The speech showed how the challenges of presenting a sharper electoral choice and entrenching a Labour policy can be linked. The last 200 days of government ahead of the General Election and certainly going to be busy.
I think the symbolic aspects of this agenda are a good idea. Putting the UN 0.7% target for aid into law is a good way to ask the Conservatives to 'ratify' Labour's enormous achievements in international development. And there was also good electoral sense in the moves on social care, on cancer (with a Jed Bartlett West Wing influence), on prioritising education, on free childcare for 250,000 2 year olds, and commitments to protect and increase the minimum wage and child benefit. There is good electoral segmentation. One experienced campaigner told me "there are a lot of issues here which, with a bit more detail, we can turn into good leaflets to campaign on".
Rather than trying to compete with the snap political responses from journalists, I thought I would highlight a few of the thinkier influences behind the speech.
Gordon Brown is a communitarian, not a liberal. That came through very clearly in a speech focused on the core values of fairness and responsibility, though there were some things - no compulsory ID cards and a manifesto commitment to electoral reform - to appeal to liberals too.
Brown's electoral focus on the "squeezed middle" does show how the Fabian Society's attitudes research for the Joseph Rowntree Foundation has been carefully picked over in Downing Street, which showed that almost everybody self-identifying as the middle. And there was quite a lot in Brown's speech to appeal to what we identified as the "angry middle" too - both in the challenge to bank excess at the top, giving local councils powers to stop 24 hour drinking, and in the challenge to free-riders in the welfare system too.
But this is not simply electoral. The rights and responsibilities communitarianism are Brown's core political beliefs.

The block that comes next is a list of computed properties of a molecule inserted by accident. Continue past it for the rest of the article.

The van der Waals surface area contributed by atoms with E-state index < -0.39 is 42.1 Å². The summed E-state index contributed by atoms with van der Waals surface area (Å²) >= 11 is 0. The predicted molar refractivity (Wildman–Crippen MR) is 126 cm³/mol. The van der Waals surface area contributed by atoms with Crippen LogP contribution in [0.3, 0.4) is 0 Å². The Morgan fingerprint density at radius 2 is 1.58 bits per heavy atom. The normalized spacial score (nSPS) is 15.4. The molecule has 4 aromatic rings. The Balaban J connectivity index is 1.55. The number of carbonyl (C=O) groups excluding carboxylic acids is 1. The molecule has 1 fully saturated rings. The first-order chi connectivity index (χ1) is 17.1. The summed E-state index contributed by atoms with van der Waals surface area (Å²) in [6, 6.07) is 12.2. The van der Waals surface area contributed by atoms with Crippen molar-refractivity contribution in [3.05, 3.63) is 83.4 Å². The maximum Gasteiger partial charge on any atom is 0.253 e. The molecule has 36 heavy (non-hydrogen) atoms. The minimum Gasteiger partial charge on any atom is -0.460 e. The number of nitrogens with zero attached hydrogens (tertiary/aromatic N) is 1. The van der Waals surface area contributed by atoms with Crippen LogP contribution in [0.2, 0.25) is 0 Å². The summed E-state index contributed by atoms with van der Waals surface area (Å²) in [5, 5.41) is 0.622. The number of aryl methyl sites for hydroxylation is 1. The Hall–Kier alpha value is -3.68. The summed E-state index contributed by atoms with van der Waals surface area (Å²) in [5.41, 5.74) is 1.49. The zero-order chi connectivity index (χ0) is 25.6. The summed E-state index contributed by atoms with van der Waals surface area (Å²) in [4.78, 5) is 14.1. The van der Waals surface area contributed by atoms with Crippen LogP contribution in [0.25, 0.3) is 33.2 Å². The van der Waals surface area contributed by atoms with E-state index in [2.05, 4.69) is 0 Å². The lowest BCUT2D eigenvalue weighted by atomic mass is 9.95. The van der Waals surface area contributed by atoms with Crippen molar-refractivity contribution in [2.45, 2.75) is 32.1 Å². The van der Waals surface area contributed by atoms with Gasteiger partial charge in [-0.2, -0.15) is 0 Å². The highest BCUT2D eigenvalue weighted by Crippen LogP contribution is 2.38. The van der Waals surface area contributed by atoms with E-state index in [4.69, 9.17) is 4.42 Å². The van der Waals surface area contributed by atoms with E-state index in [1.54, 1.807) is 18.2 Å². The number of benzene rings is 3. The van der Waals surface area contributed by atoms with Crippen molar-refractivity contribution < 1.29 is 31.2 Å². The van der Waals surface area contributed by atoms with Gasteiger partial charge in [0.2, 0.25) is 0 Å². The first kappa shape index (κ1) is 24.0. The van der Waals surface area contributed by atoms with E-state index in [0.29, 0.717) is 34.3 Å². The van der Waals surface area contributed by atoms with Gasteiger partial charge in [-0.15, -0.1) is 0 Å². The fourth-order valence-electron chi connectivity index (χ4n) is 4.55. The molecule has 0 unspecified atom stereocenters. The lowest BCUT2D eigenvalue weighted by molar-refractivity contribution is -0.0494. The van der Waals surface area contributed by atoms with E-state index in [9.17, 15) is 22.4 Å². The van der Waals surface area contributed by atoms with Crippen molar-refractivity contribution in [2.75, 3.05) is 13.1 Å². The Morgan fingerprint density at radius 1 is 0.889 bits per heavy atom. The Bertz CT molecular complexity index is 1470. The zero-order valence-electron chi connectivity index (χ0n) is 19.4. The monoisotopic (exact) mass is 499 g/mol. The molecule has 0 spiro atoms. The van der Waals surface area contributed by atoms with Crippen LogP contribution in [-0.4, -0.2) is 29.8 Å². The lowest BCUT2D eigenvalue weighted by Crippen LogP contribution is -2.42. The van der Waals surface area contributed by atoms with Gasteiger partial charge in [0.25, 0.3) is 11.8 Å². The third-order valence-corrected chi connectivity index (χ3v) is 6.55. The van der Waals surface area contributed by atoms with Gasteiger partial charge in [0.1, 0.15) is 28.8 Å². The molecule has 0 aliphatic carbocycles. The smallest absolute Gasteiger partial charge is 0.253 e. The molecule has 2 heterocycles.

But I spotted a couple of lines which suggested some of Neal Lawson's Compass messages do get through - the argument that finance must be the 'servants, not the masters' of the public, while the importance of 'a good local school no matter where you live' is a refrain often heard in local Labour discussions, influenced by Fiona Millar.
Making the idea of reciprocity central does chime with Labour values: it can be difficult for some on the left, though there is strong support in the party for action on anti-social behaviour.
There is a significant progressive case for earlier family intervention - and for effective strategies to reduce teenage pregnancy. But a big part of the challenge is when to go with the grain of public attitudes and when to challenge them. And the right policy might not be the most eye-catching one. There are significant dangers in balancing ideas of intervention with headline messages which sound tailored strongly to the right.
So I imagine the approach to teenage mothers will be highly controversial - I don't know what the detailed proposals are.
For it cannot be right, for a girl of sixteen, to get pregnant, be given the keys to a council flat and be left on her own.
From now on all 16 and 17 year old parents who get support from the taxpayer will be placed in a network of supervised homes. These shared homes will offer not just a roof over their heads, but a new start in life where they learn responsibility and how to raise their children properly. That's better for them, better for their babies and better for us all in the long run.
I suspect that the Labour audience clapped the opening line because of the ambiguity introduced by ending on "and be left on her own".
But I fear that this could well end up unravelling- like promises to deport all foreign criminals or other eye-catching initiatives from both Brown and Blair. It does throw up images of the Victorian workhouse or of single mothers being packed off to nunneries.
But if that causes a row, it must be one that the Prime Minister wanted to pick.